Located in the cloud forest of the Andes Mountains, is the small adventure town of Mindo. We had one day in the town and were determined to fit as much in as possible.

First on the list was tubing! We had heard many stories of tubing down tranquil rivers all over the world usually with an esky floating alongside. Tubing in Mindo turned out to be quite a different experience! We hopped in the back of a ute driving through town as random Ecuadorians ran alongside us and jumped in the tray with us. It later turned out these were our guides! A few blocks later a raft made up 5 tubes was thrown on top of the ute and we were off to the river!

Standing next to the gushing river we received our safety briefing (delivered entirely in Spanish) and were given our helmets and life jackets. We were starting to realise that this may not be the idyllic float we had anticipated!

The only information that we had been decipher from the rapid fire Spanish that was directed at us during the safety briefing was hold on to the ropes tightly and keep your legs up. So as the tubes were thrown into the river we jumped on and did just that. It was a rough and bumpy ride over rocks and down rapids but we came out the other end (relatively) unscathed.

We barely had time to cough up the last of the river water when were in the back of another pick-up truck and off on a waterfall hike! To get to the start of the hike we were required to catch a dodgy looking cable over the rainforest canopy. When we were dropped off on the other side we were told that after we had after we had finished hiking and needed to catch the cable car back simply to pick up a big stick and hit the cable three times. Someone on the other side would hear the banging and come and collect us!

We enjoyed a nice hike to several different waterfalls and enjoyed a refreshing dip as the afternoon storm hit. Fortunately, someone noticed our banging on the cable and we went back across the valley in the cable car and caught another ride back into town.

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It was then time for our final activity and the one Jen was most excited about… chocolate tour and tasting!! We received a tour explaining the complete process involved in making chocolate in a local farm and then sat down and enjoyed some free samples. We had been told from people that we had met that we would be more than full of chocolate after the tour was over. These people clearly had not met Jen and after the tour had ended we had to return later that night for Dinner!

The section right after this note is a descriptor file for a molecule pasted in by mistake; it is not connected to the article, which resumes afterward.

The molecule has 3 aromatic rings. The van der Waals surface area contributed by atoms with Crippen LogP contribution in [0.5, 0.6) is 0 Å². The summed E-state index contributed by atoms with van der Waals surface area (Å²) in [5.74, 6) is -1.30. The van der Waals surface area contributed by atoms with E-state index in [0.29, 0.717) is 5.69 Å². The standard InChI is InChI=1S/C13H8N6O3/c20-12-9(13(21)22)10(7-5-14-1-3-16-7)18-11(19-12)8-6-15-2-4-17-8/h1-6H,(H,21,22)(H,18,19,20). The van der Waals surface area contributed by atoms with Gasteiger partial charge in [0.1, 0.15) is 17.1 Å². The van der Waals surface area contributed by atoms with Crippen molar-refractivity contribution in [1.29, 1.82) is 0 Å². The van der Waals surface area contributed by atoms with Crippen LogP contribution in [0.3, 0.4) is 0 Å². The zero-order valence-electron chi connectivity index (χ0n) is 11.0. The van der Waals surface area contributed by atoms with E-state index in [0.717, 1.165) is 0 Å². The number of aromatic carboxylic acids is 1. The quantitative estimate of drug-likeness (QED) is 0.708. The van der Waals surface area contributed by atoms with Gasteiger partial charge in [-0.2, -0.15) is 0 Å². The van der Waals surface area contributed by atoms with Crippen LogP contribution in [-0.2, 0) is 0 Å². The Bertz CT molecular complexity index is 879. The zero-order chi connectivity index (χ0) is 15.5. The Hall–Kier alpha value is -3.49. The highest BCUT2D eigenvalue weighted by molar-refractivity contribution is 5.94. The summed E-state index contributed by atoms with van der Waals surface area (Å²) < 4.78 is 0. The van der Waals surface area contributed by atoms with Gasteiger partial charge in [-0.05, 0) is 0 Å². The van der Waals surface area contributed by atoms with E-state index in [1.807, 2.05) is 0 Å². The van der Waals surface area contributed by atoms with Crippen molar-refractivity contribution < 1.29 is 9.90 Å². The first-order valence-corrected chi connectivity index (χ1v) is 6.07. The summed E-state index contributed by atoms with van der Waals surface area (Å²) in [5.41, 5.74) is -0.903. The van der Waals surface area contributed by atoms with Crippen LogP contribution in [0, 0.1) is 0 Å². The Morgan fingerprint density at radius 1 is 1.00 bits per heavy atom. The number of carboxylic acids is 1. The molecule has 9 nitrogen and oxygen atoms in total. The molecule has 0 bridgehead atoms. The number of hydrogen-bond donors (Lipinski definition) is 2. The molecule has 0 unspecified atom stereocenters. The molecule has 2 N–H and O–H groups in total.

It was a long and bouncy ride from Cotopaxi National Park sitting in the back of a trooper but we somehow managed to make without Jen using the sick bag! We were very nervous about checking into our first “party” hostel of the trip. Things were off to a good start when we turned up just in for Trivia!! We joined a team with fellow some fellow travellers we had met in Cotopaxi and finished up a respectable third place and were in bed by 11pm.
The next day we wondered around the streets of downtown Quito and happened to stumble across a parade in the square. Next it was off to visit the Basílica del Voto Nacional for a fantastic view across the city.

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Our last night at the hostel did not prove quite so tame as the first when we indulged in a few too many happy hour specials and somehow ended up piling into a taxi with a few new friends for a night out in Quito. It turned out to be a bit of a random night with shots, fish bowls, running into friends from Wollongong and from a our Dragoman trip!

It was a sad and sorry Tristan and Jen the next morning, struggling to pack their bags in time for the 11am check out so we could attempt to make the bus to Mindo.

Secret Garden- Cotopaxi

Following a couple of nights “roughing it” along the Quilotoa loop, we were excited to check into the Secret Garden lodge at Cotopaxi. Not only were we staying in very cute hobbit holes with views looking out towards the towering and majestic Cotopaxi Volcano but (and definitely much more impressive) we had the benefit of all you can banana bread!! Jen was in heaven!


After filling up on more than our fair share of banana bread, we headed off for our first activity. A waterfall hike finished off with a jump from the top of one of the waterfalls into the icy water.


We spent the afternoon relaxing in the hammock enjoying beautiful views of Cotopaxi before tucking into one of the best meals of the trip. A delicious fish red Thai curry.